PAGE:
Captain Moroni (or equivalent) would be sweet. Mitt Romney is no Moroni, yet I have come to feel that he will be a strong candidate. We’ll see how things play out.
I do take issue with the idea that I should be associated with Kerry, Clinton, etc. They are simply using the lack of success in the war to gain votes. Had the war gone smoothly, they would be trumping about how they supported it in the first place.
I am a conservative on just about every issue, but I can’t continue to support this administration after the countless blunders that they have made. Like, Rusty, actually exactly like Rusty, I voted for Bush in 2000 and couldn’t bring myself to vote for anyone in 2004. I don’t really see myself voting for a Democrat in the near future, but I’m not all that pleased with how the Republican party has acted during the past several years they’ve been in control. It’s an absolute mess.]]>
OK, one more point. I encourage diversity of thought and appreciate alternative points of view, especially in the church. I think that if the church, just like blacks were to diversify themselves politically, it would introduce more intellectual rigor into our thought, making us personally better off. We would also get more for our votes. As it is, the mormon and black votes are ‘in the bag’, therefore politicians need do nothing to get them.
But the thing I find harmful to this country, is all the post mortem whining about Iraq. Yeah the administration could do a better job over there. We didn’t find WMD, Al Qaeda was not heavily associated with Hussein, blah, blah, blah. The fact is we are there and Al Qaeda is there now. What is the right course of action NOW? Its OK to say that we should stay until Iraq is stable even though you didn’t think we should ever have gone in to start with.]]>
There are a couple things I need to clarify though. First of all, when you say “enlightened” I hope you mean that in the sense that everyone thinks they’re enlightened no matter where they stand, not in the sense that for some reason the liberals consider themselves enlightened and the conservatives don’t. Because I don’t consider myself either one or the other I just consider my views (and always have regardless of where I’ve stood) as enlightened. Doesn’t everyone?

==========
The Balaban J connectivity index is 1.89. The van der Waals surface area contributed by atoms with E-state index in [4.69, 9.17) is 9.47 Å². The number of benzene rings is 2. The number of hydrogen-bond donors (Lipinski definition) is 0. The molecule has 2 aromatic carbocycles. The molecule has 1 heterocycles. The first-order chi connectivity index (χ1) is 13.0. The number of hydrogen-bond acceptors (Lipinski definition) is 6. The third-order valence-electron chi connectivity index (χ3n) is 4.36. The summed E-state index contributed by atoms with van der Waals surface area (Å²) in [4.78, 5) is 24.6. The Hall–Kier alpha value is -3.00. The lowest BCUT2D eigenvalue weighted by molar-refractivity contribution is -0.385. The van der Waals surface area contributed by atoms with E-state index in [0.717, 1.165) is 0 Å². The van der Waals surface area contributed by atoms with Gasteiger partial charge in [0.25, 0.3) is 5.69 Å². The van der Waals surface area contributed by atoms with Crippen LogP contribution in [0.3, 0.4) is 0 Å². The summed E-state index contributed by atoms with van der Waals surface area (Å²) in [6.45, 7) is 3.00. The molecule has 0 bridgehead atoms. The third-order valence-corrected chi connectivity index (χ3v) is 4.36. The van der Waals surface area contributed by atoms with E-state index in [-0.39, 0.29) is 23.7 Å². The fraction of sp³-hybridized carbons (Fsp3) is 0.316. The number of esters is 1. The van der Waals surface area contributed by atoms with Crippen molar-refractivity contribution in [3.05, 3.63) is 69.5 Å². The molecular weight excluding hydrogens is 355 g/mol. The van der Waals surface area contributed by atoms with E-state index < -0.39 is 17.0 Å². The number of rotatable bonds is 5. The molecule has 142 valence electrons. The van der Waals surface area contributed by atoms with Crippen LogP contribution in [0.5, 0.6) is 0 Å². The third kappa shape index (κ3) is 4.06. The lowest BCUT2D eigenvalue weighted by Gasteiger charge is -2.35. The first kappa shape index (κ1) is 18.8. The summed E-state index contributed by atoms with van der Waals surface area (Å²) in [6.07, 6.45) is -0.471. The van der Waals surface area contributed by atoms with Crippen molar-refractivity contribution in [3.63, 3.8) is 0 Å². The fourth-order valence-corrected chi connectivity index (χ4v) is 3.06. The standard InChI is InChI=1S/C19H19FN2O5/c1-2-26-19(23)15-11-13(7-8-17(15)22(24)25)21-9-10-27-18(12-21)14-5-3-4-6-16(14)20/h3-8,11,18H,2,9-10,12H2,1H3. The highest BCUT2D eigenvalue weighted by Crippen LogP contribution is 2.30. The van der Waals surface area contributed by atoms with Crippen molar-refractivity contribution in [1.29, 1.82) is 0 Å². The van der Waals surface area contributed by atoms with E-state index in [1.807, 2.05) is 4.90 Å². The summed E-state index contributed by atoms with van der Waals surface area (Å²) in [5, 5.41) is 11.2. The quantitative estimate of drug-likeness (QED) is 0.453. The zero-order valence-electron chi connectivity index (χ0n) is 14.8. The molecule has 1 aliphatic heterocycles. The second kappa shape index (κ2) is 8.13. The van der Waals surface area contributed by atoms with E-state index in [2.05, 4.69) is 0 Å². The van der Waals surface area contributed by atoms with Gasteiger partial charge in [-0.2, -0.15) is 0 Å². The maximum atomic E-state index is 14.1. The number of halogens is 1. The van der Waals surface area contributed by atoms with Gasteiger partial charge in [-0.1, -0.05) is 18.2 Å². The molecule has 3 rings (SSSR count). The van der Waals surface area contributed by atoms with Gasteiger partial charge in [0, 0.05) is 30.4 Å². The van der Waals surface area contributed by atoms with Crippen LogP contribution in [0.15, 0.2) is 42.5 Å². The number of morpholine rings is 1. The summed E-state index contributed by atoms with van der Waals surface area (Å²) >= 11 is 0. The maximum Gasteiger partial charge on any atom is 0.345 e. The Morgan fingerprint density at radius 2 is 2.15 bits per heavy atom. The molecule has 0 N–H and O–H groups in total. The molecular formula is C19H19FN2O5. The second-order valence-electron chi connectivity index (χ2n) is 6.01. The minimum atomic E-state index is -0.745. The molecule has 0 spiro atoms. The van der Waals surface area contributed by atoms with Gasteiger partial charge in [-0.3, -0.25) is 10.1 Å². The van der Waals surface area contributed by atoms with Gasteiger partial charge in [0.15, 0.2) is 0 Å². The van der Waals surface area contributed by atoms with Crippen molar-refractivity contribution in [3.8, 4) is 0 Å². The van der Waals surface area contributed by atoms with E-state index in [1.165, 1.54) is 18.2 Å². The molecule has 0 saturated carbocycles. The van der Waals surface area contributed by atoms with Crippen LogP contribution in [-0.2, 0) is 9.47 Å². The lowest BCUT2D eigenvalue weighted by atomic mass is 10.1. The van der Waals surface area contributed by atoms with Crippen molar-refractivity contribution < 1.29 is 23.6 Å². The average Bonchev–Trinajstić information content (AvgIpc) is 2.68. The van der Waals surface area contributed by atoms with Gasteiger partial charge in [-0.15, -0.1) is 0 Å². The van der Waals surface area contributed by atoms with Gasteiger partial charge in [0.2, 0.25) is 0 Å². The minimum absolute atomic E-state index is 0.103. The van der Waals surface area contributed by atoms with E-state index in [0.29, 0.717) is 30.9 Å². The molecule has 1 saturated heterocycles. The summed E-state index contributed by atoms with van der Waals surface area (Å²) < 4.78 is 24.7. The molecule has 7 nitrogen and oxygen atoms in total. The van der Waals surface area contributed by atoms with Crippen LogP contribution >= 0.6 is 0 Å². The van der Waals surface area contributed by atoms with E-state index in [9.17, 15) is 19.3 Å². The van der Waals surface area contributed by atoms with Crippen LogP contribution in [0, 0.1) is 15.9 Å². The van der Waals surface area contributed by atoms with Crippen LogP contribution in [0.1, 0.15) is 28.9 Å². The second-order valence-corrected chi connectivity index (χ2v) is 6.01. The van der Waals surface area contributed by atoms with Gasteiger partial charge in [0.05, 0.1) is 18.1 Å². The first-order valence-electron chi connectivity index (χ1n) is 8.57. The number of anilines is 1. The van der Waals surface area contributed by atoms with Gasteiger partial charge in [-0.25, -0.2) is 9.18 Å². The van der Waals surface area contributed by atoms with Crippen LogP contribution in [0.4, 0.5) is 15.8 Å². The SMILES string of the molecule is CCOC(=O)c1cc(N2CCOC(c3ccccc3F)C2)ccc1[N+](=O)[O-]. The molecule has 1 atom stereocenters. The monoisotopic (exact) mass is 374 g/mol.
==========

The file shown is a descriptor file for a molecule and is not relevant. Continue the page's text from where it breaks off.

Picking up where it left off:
Secondly, I have no beef with the Republican party. I have a beef with many of those within it (as well as many within the Democratic party). I don’t follow politics enough to know the “Republican stance” on such and such issue. In fact, I’ve often been confused when I find out that such and such is the Democrat way of thinking rather than the Republican. I try to look at the issue, hear the perspectives and decide what I think at that point. In fact, in my perfect political world there wouldn’t be parties at all, just opinions on issues. I’m sure that’s some naive thing that political analysts have long since thrown over their shoulder as an inferior or flawed way of seeing things but I don’t really care. It’s the way I currently see things right now. Hopefully my perspective will evolve.
Thirdly, you don’t have to be a liberal to disagree with Bush. Unless only 30% of America (or whatever his approval ratings are at right now) is conservative it looks like it’s possible to have a general conservative viewpoint and still think he’s a moron and has made some dumb decisions. The problem is when his supporters write off everyone that disagrees with him as liberals. I think it is possible to both hate Bush but be a Republican.
So to answer your inquiry, yes, I grew up conservative and my change has been gradual though (again) I wouldn’t consider myself a liberal either. I voted for Bush in 2000. I didn’t vote for president in 2004. I trusted him in 2000, he made decisions I disagreed with, he lost that trust, therefore I didn’t continue to support him. It’s quite simple actually.
How it happened, I don’t know. I think life experience had a big part in it, being outside the bubble. Seeing the diversity of opinion and experience. Also a big part of it was the discussions we’d have in my design classes at BYU when we’d discuss politics, art, culture, sustainability, architecture, Design (with a capital ‘D’), etc. These things have all helped me ask better questions, helped me admit that I really don’t know too much, and helped me see that there is good and bad in almost everything.
Oh, and I watch the Daily Show and Colbert Report which are both very good at pointing out the absurdity in politics.
But Fritz, if you want to know where I am politically you’re going to have to be specific, we’re going to have to talk topics. And in the past five or so years I’ve been on the opposite side of the table as Bush on almost every topic. That’s why I think he’s a jackass.
Regarding my religious movement, that’s a topic for another day. But the answer has a heavy dose of the Spirit.]]>